Leaving aside the nit of California data (cited by Plaintiff) versus national (allegedly cited by Sunrun), the larger question arises: what is a fair basis for predicting future costs of electricity? After all, this is an issue that affects far more than solar leasing companies. Every seller that markets a good or service designed to reduce your usage of grid energy - whether by generation or efficiency - makes assumptions about future energy costs as a basis for predicting your return on investment. There simply is no other way to do the calculation. Are all of these folks engaged in “deceptive” marketing tactics? As long as the assumptions are disclosed - and without seeing the contract at issue we cannot say whether they were or not - it is hard to see how even an erroneous prediction could be deceptive.
Moreover, anyone who has looked at a graph of the cost of energy in California over the past fifteen years knows that it more closely resembles a roller-coaster ride than anything consistent - what with a trader-generated energy “crisis” followed by the greatest recession in living memory. With that much noise in the system, what is a “fair” prediction?
We know for a fact that SCE just secured a three-year, 17.2% rate increase from the CPUC. That works out to 5.7% per year - pretty close to the allegedly “deceptive” prediction of 6% cited in the Complaint. As California’s cap-and-trade law begins to be felt, it is expected that there will be more upward pressure on energy prices, yielding even greater cost increases in the future. Add-in an economy recovering from recession and suddenly a prediction of 6% annual increases doesn’t seem to be particularly unlikely, let alone deceptive.
Of course, asking a potentially unsophisticated consumer - no offense intended to Mr. Reed - to push back on the assumptions made in any ROI calculation may be asking too much. But is a lawsuit really the best way to address this problem? Litigation is a painful process which rarely provides societal benefits, and class-action lawsuits are often the worst of the worst with no one really benefiting - except, of course, the lawyers.
A better approach would be to see some appropriate legislation passed that would standardize the disclosures provided to potential clients by all solar companies.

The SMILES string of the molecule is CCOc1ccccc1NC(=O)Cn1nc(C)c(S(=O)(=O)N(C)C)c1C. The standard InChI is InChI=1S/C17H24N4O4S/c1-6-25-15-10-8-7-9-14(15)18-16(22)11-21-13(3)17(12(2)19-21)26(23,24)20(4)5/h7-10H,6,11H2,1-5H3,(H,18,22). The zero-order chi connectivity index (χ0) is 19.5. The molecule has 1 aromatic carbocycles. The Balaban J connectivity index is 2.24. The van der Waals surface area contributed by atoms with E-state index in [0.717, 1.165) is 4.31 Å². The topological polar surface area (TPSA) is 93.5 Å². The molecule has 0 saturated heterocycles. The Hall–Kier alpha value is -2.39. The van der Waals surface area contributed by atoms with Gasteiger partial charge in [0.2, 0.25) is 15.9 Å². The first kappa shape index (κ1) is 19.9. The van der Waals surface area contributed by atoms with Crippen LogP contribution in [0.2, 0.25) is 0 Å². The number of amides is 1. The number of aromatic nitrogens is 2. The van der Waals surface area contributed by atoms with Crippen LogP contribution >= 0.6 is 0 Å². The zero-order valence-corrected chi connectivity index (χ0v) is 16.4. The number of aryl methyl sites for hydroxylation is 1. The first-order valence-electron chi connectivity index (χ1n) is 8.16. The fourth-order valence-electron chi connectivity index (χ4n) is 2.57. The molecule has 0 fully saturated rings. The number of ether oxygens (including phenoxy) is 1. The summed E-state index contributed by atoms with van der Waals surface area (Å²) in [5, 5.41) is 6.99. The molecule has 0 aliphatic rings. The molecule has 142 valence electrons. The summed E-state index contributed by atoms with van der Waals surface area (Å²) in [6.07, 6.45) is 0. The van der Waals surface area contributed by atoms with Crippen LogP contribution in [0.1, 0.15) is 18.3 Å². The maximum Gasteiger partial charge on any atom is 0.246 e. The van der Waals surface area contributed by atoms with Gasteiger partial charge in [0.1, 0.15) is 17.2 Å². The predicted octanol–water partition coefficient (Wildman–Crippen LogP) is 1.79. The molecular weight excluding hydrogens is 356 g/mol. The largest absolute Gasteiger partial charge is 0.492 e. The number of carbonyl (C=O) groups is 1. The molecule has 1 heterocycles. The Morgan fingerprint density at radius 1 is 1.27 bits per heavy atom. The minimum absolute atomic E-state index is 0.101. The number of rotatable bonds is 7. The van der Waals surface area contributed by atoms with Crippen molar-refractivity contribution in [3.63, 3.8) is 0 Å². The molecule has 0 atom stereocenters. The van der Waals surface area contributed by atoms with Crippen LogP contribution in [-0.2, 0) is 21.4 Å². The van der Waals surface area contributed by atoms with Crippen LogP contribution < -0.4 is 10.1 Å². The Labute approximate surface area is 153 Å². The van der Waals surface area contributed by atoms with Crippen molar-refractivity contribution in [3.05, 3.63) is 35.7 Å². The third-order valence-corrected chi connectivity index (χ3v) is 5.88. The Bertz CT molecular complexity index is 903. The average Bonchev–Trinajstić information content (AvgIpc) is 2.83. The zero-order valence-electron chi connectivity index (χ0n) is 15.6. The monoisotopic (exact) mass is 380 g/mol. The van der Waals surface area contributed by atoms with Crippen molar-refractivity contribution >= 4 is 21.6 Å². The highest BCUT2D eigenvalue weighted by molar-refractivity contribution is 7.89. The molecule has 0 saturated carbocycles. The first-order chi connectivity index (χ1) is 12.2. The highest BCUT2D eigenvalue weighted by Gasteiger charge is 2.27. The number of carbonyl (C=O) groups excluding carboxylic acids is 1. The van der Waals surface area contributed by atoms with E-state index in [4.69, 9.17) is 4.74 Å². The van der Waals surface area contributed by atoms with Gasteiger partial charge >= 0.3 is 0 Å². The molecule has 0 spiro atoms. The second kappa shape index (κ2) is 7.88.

There are plenty of examples that could serve as a model. Think of shopping for a major appliance - when you go to compare two different refrigerators, you will see a prominent label that reveals how much energy each one will consume in a year and how that usage compares relative to other, similar units. You will also see an estimated cost to run that unit for a year - with all of the assumptions set out on the label so that a GE product uses the same assumptions as one made by LG.
The time is ripe to devise a system by which any seller of solar power systems in California would have to provide standardized, regulated disclosures.
You could make it more palatable to solar companies by providing a “safe harbor” against deceptive business practice lawsuits like the one facing Sunrun - as long as the solar company provides the necessary information in a standardized manner, they would be deemed to have satisfied their disclosure requirements to the potential client. (They could always add more information as long as it didn’t obscure the meaning of the required disclosures.)
This would also be a boon to consumers since a properly designed set of disclosures would allow competing proposals to be judged as apples against apples - something that is almost impossible to do now.
So what should those disclosures include? Here is our (non-exhaustive) list:
Such a law would work no hardship on reputable solar companies as we are already providing that information to our clients. But putting it in a standardized format would move the solar industry forward and help avoid pointless litigation like that now facing Sunrun. As responsible members of the solar industry, it is up to us to make this happen.